Wednesday, March 20, 1996

DREADWORDS: Communication

When cultural studies pioneer, Raymond Williams, dealt with the word "communication in his now standard work, Key words, he did so in a rather cursory manner. True, his comments on the word had to be squeezed in alongside those on others sharing the same Latin root, such as common, commercialism, communism and community. But it is still apparent, however, that Williams had only the mildest intimations of how crucial the word was to become in the late 20th century.

"Communication" once had a far broader range of concerns than it possesses today. In the 18th century, for example, the word saw service in describing sexual intercourse. One of the OED's examples of this usage offers a telling snapshot of the world at that time. Outlining the regulation of troops operating among the colonials, the citation proscribes a "European officer" having "unlawful communication with any woman slave".

This application of the word, like its former use to mean "the observance of Holy Communion", has now fallen into abeyance. Even the more modern sense of "communication" meaning infrastructure, such as roads and railways, is falling from fashion, giving way, like so much else, to the tide of digits washing through the language. Who now would ever think that "good communications" meant big roads rather than fast modems?

But what has been interesting about the private history of the word over the course of this century has been its extension first into mass media, newspapers, radio, television and advertising, then gradually, out into Hollywood, marketing and literary criticism (via distinctions between digital and analogue communication) into fine art.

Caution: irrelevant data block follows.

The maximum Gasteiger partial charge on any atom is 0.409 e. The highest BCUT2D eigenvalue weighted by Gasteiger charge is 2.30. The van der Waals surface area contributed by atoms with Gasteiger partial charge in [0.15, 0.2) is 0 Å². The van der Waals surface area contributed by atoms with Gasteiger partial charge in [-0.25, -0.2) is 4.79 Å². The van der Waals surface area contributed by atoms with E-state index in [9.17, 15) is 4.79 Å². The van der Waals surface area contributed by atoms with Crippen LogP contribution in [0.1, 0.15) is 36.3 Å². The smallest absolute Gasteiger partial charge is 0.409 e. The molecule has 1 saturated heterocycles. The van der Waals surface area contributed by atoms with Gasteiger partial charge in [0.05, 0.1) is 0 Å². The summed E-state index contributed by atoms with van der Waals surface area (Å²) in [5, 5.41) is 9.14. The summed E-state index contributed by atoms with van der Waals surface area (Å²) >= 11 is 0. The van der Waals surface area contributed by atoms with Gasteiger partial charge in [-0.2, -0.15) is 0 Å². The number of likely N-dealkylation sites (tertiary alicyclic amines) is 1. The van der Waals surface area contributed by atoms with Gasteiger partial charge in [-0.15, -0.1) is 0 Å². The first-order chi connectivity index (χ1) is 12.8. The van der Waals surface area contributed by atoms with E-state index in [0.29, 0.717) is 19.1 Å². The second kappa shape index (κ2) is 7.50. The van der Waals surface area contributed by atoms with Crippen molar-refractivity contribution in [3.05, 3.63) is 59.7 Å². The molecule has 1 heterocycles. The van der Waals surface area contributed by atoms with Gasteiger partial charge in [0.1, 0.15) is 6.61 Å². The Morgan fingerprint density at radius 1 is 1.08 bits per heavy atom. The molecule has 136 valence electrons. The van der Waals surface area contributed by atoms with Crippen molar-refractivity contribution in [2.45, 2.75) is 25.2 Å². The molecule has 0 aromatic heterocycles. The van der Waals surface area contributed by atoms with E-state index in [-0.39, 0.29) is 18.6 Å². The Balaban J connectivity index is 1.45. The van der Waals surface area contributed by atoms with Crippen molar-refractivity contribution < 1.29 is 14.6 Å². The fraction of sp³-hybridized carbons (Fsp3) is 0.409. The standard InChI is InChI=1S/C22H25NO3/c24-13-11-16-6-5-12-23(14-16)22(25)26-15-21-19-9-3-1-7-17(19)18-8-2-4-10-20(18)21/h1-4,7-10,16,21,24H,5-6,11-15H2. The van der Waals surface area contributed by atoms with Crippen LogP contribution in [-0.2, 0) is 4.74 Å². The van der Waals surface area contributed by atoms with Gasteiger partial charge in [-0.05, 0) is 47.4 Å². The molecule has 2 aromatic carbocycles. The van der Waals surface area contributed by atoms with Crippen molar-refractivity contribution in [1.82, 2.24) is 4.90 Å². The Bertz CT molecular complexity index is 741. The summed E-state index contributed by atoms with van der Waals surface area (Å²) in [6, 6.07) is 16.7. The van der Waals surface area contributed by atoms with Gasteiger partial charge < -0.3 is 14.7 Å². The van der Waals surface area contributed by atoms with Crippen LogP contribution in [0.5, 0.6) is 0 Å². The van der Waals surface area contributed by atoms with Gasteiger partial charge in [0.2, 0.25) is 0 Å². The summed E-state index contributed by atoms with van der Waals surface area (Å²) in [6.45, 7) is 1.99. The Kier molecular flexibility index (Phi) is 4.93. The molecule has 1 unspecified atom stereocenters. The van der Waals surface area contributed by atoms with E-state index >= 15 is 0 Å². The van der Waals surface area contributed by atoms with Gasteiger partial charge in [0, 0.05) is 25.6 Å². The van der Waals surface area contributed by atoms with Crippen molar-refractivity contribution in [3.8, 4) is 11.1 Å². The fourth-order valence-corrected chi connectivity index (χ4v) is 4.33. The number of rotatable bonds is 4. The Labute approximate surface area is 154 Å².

But once "communication" has come to represent everything from ads for pot noodles to Get Shorty, some fine tuning is obviously required. Marina Galanti, Benneton's Head of International Media Relations (why do those kind of titles always sound like euphemisms?) whose company has recently put up one of the largest sites on the WWW, was careful to make clear that she knew not all communication is born equal.

"We are not trying to communicate to people" she said, somewhat disingenuously, one imagines, "we are trying to communicate with them". Close up, however, any differences between these two notions have dissolved into a haze of equivocation. Does is really matter if you are communicating with or to as long as it results in increased sales of woolly goods?

The most interesting aspect of "communication" as it is now defined is that as any good Head of International Media Relations could tell you it often means to transmit as little information as possible. A handbook recently made available to British Rugby League players offers the crucial communications advice "Never ever share your confidences with a journalist."

This can come as no surprise to Professor Jean Aitchison, who delivered this year's Reith Lectures, that traditional series of radio talks which is the legacy of a long gone era, the very title of which has the funereal ring of a deceased theory of communication la her lecture, Professor Aitchison recapped on what she said was the relatively new science of language origins.

Recent research has uncovered, according to Aitchison, that "the ultimate goal of learning to speak may be lying...While this may come as distressing news for some disciples of Noam Chomsky, it can hardly have taken unawares Ms Aitchison, who is, of course, Oxford University's Rupert Murdoch Professor of Language and Communication.


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